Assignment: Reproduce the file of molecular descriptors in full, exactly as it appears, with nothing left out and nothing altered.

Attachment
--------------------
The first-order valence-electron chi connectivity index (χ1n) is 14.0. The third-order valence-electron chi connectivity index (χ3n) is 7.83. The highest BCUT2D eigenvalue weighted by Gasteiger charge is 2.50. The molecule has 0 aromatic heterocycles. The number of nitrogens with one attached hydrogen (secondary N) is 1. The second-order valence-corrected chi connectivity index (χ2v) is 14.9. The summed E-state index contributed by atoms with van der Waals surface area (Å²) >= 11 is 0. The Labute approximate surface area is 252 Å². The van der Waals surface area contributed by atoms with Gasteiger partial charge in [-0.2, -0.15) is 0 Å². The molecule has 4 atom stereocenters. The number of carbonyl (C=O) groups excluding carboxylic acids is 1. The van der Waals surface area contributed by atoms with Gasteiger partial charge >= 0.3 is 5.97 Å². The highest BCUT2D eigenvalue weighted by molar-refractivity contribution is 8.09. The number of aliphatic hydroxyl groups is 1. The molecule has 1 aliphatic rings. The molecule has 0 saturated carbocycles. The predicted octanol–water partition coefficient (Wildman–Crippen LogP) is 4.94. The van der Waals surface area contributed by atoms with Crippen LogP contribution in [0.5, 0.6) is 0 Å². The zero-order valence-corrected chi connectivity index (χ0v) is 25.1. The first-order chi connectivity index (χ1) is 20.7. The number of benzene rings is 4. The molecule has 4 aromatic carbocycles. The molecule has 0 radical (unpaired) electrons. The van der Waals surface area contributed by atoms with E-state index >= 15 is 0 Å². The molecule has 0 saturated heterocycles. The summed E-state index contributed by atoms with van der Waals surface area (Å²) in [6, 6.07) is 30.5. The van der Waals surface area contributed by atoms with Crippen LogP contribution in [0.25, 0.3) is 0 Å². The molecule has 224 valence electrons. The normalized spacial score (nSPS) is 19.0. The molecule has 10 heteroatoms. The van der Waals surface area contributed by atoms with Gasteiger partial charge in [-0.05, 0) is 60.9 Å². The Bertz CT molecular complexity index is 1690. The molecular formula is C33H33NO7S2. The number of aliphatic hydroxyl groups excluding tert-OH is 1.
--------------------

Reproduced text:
The first-order valence-electron chi connectivity index (χ1n) is 14.0. The third-order valence-electron chi connectivity index (χ3n) is 7.83. The highest BCUT2D eigenvalue weighted by Gasteiger charge is 2.50. The molecule has 0 aromatic heterocycles. The number of nitrogens with one attached hydrogen (secondary N) is 1. The second-order valence-corrected chi connectivity index (χ2v) is 14.9. The summed E-state index contributed by atoms with van der Waals surface area (Å²) >= 11 is 0. The Labute approximate surface area is 252 Å². The van der Waals surface area contributed by atoms with Gasteiger partial charge in [-0.2, -0.15) is 0 Å². The molecule has 4 atom stereocenters. The number of carbonyl (C=O) groups excluding carboxylic acids is 1. The van der Waals surface area contributed by atoms with Gasteiger partial charge >= 0.3 is 5.97 Å². The highest BCUT2D eigenvalue weighted by molar-refractivity contribution is 8.09. The number of aliphatic hydroxyl groups is 1. The molecule has 1 aliphatic rings. The molecule has 0 saturated carbocycles. The predicted octanol–water partition coefficient (Wildman–Crippen LogP) is 4.94. The van der Waals surface area contributed by atoms with Crippen LogP contribution in [0.5, 0.6) is 0 Å². The zero-order valence-corrected chi connectivity index (χ0v) is 25.1. The first-order chi connectivity index (χ1) is 20.7. The number of benzene rings is 4. The molecule has 4 aromatic carbocycles. The molecule has 0 radical (unpaired) electrons. The van der Waals surface area contributed by atoms with E-state index >= 15 is 0 Å². The molecule has 0 saturated heterocycles. The summed E-state index contributed by atoms with van der Waals surface area (Å²) in [6, 6.07) is 30.5. The van der Waals surface area contributed by atoms with Crippen LogP contribution in [0.25, 0.3) is 0 Å². The molecule has 224 valence electrons. The normalized spacial score (nSPS) is 19.0. The molecule has 10 heteroatoms. The van der Waals surface area contributed by atoms with Gasteiger partial charge in [-0.05, 0) is 60.9 Å². The Bertz CT molecular complexity index is 1690. The molecular formula is C33H33NO7S2. The number of aliphatic hydroxyl groups excluding tert-OH is 1.